During winter our members witness how the environmental elements can make people’s experience of poverty and homelessness particularly gruelling.
We see the damp and cold conditions endured by those attending our food vans, and during home visitations we assist individuals and families overwhelmed by sky-rocketing power bills, who face another dire choice, between heating or eating?
These are short-term and wholly practical efforts on behalf of our members to give people a hand up and to overcome the loneliness and isolation that so often permeates the experience of poverty and homelessness. They are examples of faith in action and I am immensely proud to say they are carried out by the Society’s members and volunteers across Australia every day.
As Vincentians we strive to look the gloom of winter and the social ills squarely in the face and proceed with the work our founders, led by a young university student named Frédéric Ozanam encouraged by Blessed Rosalie Rendu, began in poverty-stricken Paris 185 years ago.
It is not a coincidence that the Society in Australia today is involved in such a broad range of projects, from housing services to prison visitation, after-school reading programs and much more.
Our members are guided by Blessed Frédéric Ozanam’s vision so powerfully outlined for us in The Rule, where we are urged to ‘seek out and find those in need and the forgotten, the victims of exclusion or adversity’, and we are reminded: ‘No work of charity is foreign to the Society. It includes any form of help that alleviates suffering or deprivation, and promotes human dignity and personal integrity in all their dimensions.’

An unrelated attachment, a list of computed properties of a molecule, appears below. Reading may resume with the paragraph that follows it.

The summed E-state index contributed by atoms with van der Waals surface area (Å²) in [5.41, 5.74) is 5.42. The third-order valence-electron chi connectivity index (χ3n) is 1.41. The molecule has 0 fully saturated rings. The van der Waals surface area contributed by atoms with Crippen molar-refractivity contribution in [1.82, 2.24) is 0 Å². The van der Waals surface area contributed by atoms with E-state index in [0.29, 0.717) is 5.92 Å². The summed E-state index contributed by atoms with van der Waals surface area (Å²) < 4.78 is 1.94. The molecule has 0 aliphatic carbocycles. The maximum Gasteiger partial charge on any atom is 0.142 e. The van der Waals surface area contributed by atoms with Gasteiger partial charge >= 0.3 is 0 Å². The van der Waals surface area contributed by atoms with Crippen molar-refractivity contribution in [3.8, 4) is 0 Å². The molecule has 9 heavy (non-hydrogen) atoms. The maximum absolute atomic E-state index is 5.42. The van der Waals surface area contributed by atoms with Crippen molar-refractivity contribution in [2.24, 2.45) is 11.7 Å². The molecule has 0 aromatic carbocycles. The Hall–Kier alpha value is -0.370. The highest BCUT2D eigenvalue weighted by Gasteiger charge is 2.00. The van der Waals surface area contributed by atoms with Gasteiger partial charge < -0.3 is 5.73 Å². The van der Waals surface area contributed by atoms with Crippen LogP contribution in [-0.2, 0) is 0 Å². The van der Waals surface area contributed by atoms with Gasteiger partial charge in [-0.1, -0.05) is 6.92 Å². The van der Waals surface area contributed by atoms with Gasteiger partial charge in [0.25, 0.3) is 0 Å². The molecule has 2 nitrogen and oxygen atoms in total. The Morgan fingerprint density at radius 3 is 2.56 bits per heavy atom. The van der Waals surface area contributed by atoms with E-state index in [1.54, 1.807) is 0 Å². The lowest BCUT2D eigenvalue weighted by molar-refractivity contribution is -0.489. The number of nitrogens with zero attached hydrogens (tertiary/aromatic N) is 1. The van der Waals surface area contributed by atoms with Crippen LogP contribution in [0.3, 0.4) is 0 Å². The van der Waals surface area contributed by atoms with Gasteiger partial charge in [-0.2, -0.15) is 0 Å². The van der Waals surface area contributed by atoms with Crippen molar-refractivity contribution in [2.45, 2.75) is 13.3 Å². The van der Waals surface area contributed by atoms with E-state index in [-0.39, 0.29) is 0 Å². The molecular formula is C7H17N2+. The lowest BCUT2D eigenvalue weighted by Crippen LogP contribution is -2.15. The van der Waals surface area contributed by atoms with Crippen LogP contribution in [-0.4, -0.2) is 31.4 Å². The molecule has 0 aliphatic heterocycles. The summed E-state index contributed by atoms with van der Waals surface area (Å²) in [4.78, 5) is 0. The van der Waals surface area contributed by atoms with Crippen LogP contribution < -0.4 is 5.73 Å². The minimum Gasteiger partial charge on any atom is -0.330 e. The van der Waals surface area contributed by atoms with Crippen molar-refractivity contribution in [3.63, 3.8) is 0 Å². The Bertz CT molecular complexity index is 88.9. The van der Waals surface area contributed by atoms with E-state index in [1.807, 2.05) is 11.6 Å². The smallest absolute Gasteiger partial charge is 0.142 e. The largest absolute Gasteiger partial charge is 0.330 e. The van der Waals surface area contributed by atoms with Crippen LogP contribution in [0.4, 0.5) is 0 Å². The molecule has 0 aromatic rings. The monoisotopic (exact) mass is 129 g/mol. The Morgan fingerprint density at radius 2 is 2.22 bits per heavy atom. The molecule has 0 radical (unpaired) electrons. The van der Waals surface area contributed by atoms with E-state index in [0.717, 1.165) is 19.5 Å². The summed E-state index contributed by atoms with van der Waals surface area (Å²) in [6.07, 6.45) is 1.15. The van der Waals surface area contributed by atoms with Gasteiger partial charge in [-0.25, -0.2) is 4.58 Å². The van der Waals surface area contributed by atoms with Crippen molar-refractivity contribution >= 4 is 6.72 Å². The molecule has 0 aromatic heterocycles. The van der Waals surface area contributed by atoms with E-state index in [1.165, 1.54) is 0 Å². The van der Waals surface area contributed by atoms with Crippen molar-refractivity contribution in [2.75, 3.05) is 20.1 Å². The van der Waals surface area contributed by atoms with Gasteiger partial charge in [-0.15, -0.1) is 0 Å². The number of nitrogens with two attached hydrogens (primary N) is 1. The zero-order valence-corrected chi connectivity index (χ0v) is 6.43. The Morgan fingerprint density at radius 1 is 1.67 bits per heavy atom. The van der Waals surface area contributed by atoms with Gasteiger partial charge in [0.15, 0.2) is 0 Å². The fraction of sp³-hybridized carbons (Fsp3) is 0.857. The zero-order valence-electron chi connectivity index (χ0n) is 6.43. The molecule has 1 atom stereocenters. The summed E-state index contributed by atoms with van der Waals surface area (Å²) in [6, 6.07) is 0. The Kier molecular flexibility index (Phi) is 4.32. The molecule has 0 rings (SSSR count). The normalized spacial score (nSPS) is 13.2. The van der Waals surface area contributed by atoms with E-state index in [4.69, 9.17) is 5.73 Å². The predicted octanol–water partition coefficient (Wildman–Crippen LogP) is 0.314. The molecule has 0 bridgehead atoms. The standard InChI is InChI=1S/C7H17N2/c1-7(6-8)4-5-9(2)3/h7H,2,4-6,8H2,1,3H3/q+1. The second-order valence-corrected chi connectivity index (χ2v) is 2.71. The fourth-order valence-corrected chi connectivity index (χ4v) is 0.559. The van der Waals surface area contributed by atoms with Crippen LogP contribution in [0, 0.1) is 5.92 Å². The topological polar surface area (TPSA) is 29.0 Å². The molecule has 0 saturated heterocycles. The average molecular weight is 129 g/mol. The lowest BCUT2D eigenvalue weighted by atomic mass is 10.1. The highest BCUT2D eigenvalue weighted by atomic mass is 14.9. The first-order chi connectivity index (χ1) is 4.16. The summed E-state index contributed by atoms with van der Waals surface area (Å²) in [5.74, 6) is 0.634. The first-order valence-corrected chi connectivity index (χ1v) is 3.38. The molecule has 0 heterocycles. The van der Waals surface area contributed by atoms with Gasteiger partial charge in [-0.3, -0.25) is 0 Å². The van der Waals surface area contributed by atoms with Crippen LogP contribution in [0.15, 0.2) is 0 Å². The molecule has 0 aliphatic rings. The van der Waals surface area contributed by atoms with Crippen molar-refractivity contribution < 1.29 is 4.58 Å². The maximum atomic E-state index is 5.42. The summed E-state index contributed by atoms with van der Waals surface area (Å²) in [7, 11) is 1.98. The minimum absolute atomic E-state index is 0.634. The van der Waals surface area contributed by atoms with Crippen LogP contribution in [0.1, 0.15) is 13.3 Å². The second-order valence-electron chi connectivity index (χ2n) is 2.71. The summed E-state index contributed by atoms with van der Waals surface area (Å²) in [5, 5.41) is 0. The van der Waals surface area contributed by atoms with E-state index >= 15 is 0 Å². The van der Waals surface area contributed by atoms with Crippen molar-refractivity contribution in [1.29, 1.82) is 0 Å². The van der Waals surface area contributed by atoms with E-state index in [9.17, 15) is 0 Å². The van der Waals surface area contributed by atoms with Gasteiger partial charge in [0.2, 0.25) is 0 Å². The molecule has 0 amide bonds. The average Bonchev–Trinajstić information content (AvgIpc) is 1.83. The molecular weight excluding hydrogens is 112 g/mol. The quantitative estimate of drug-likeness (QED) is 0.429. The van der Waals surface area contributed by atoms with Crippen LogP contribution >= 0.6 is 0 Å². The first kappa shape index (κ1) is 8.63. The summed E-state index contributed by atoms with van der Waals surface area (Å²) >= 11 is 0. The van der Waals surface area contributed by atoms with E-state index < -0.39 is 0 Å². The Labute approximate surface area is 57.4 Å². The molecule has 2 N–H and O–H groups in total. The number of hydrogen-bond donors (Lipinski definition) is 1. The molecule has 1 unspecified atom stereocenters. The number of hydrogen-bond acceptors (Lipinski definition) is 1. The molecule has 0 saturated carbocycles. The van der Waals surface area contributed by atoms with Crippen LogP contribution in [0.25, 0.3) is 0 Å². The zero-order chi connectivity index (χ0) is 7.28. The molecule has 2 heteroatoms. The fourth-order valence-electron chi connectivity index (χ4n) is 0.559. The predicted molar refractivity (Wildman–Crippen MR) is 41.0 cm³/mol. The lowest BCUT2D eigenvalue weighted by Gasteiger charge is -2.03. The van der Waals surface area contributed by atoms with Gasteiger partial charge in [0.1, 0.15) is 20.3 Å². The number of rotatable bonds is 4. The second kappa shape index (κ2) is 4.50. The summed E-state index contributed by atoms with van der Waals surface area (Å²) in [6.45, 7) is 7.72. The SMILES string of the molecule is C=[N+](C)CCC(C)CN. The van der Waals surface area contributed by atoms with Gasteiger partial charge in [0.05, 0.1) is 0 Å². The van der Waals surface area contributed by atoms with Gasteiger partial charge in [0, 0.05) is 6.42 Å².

Advocacy campaigns run by the St Vincent de Paul Society aim to complement actions of those on the ground by highlighting the root causes of the social ills we work so tirelessly to address.
For instance, on Palm Sunday Vincentians joined thousands of people of all faiths and backgrounds in demonstrating their growing concern about the treatment of refugees and asylum seekers. And in June, we held our Vinnies CEO Sleepout to bring greater community awareness to the issue of homelessness, raising approximately $6.8 million towards our homelessness services.
With the latest statistics showing the rate of homelessness in Australia continues to grow, more than 17,000 Australian children under the age of 12 have no permanent home, there is clearly much more that needs to be done.
All Vincentians serve in hope. There is cause for hope and it has many faces.
Within the Society itself, we have made great inroads in encouraging young Vincentians—some of whom are at university just likeFrédéric Ozanamand his companions were—to take a lead role, a need identified at our National Congress held last year.
It is my fervent hope that we will have the courage to listen to our founder’s call in a new age and that long into the future young people will be filled with the Spirit, celebrating the changes the Society has helped make and challenging us to change again.
Vincentian prayer calls us to find even more new ways to put our calling into practice for the benefit of all. Together, let us reshape our world and share the good news in new ways, true to the vision of our founders, especially Blessed Frédéric Ozanam.
Graham West is National President of the St Vincent de Paul Society National Council of Australia.